Sjögren's syndrome associated with systemic lupus erythematosus: clinical and laboratory profiles and comparison with primary Sjögren's syndrome.Arthritis Rheum. 2004 Mar; 50(3):882-91.AR
To address the clinical, serologic, pathologic, and immunogenetic features of sicca syndrome that occurs in systemic lupus erythematosus (SLE), as well as its similarities to, and differences from, sicca syndrome that occurs in primary Sjögren's syndrome (SS).
A cohort of 283 consecutive unselected SLE patients was evaluated for the presence of associated SS using the American-European classification criteria. Clinical and laboratory parameters in SLE patients with SS (SLE-SS) were compared with those in SLE patients without SS (SLE-no SS) and with a group of 86 unselected patients with primary SS.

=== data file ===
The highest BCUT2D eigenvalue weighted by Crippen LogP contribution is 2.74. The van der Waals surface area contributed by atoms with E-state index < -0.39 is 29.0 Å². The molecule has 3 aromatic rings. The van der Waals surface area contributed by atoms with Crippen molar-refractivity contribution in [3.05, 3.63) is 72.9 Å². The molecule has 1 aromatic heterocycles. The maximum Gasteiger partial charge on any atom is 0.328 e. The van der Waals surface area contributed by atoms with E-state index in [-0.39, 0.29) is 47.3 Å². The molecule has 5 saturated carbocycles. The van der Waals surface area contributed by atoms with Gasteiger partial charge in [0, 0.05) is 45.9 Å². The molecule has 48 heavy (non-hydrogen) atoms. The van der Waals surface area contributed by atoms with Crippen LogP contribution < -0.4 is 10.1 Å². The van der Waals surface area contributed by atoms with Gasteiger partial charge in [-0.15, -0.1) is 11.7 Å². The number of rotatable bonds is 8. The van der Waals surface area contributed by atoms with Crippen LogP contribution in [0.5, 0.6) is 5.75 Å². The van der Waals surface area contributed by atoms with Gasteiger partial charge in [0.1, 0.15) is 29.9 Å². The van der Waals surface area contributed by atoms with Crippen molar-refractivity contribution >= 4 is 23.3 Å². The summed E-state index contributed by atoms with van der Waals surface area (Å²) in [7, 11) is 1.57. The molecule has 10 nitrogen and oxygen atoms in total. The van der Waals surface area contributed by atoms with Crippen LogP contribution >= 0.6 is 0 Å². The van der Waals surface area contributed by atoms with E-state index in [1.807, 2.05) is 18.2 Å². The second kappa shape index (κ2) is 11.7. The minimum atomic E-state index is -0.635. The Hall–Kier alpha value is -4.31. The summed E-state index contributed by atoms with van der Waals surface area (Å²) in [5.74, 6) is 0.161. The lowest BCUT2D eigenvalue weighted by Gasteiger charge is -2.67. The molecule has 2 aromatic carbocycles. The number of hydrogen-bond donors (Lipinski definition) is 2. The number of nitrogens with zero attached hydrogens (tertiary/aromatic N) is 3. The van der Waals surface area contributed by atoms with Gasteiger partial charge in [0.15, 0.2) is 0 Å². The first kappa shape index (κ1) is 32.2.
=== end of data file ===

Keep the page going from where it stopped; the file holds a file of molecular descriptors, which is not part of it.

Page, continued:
SS was identified in 26 SLE patients (9.2%); the SS preceded the development of lupus in 18 of them (69.2%). Compared with the SLE-no SS group, patients with SLE-SS were significantly older, had a higher frequency of Raynaud's phenomenon, anti-Ro/SSA, anti-La/SSB, and rheumatoid factor, but had a significantly lower frequency of renal involvement, lymphadenopathy, and thrombocytopenia. Compared with the primary SS group, SLE-SS patients displayed a clinically similar sicca syndrome, but were significantly younger and had an increased frequency of perivascular infiltrates in the salivary glands associated with anticardiolipin antibodies in the serum. SLE-SS patients had a high frequency of the DRB1*0301 allele. This HLA profile distinguished the SLE-SS group from the SLE-no SS group, who had an increased frequency of DRB1*1501 and DQB1*0602 alleles, but was similar to the HLA profile of the primary SS group, who had an increased frequency of DRB1*0301.
SLE-SS appears to constitute a subgroup of patients with distinct clinical, serologic, pathologic, and immunogenetic features, in whom SS is expressed as an overlapping entity and is largely similar to primary SS.